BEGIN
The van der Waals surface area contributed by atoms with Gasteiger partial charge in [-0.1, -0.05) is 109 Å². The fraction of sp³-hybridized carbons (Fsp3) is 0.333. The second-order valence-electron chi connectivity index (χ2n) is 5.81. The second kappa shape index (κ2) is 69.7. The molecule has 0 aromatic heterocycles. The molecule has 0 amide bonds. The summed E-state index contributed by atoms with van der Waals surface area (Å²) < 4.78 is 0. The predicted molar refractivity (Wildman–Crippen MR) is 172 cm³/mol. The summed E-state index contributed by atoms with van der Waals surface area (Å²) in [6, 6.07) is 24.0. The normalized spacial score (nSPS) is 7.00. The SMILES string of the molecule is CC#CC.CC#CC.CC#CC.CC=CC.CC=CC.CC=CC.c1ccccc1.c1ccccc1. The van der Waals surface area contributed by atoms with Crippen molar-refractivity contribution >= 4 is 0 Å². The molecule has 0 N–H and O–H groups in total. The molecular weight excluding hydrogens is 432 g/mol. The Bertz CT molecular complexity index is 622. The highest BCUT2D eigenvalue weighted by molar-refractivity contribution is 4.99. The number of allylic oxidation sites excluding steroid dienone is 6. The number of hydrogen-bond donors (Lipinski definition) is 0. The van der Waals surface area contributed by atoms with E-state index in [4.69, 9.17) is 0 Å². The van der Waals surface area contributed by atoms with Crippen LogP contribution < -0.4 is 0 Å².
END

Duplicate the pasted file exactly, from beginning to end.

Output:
The van der Waals surface area contributed by atoms with Gasteiger partial charge in [-0.1, -0.05) is 109 Å². The fraction of sp³-hybridized carbons (Fsp3) is 0.333. The second-order valence-electron chi connectivity index (χ2n) is 5.81. The second kappa shape index (κ2) is 69.7. The molecule has 0 aromatic heterocycles. The molecule has 0 amide bonds. The summed E-state index contributed by atoms with van der Waals surface area (Å²) < 4.78 is 0. The predicted molar refractivity (Wildman–Crippen MR) is 172 cm³/mol. The summed E-state index contributed by atoms with van der Waals surface area (Å²) in [6, 6.07) is 24.0. The normalized spacial score (nSPS) is 7.00. The SMILES string of the molecule is CC#CC.CC#CC.CC#CC.CC=CC.CC=CC.CC=CC.c1ccccc1.c1ccccc1. The van der Waals surface area contributed by atoms with Crippen molar-refractivity contribution >= 4 is 0 Å². The molecule has 0 N–H and O–H groups in total. The molecular weight excluding hydrogens is 432 g/mol. The Bertz CT molecular complexity index is 622. The highest BCUT2D eigenvalue weighted by molar-refractivity contribution is 4.99. The number of allylic oxidation sites excluding steroid dienone is 6. The number of hydrogen-bond donors (Lipinski definition) is 0. The van der Waals surface area contributed by atoms with E-state index in [4.69, 9.17) is 0 Å². The van der Waals surface area contributed by atoms with Crippen LogP contribution < -0.4 is 0 Å².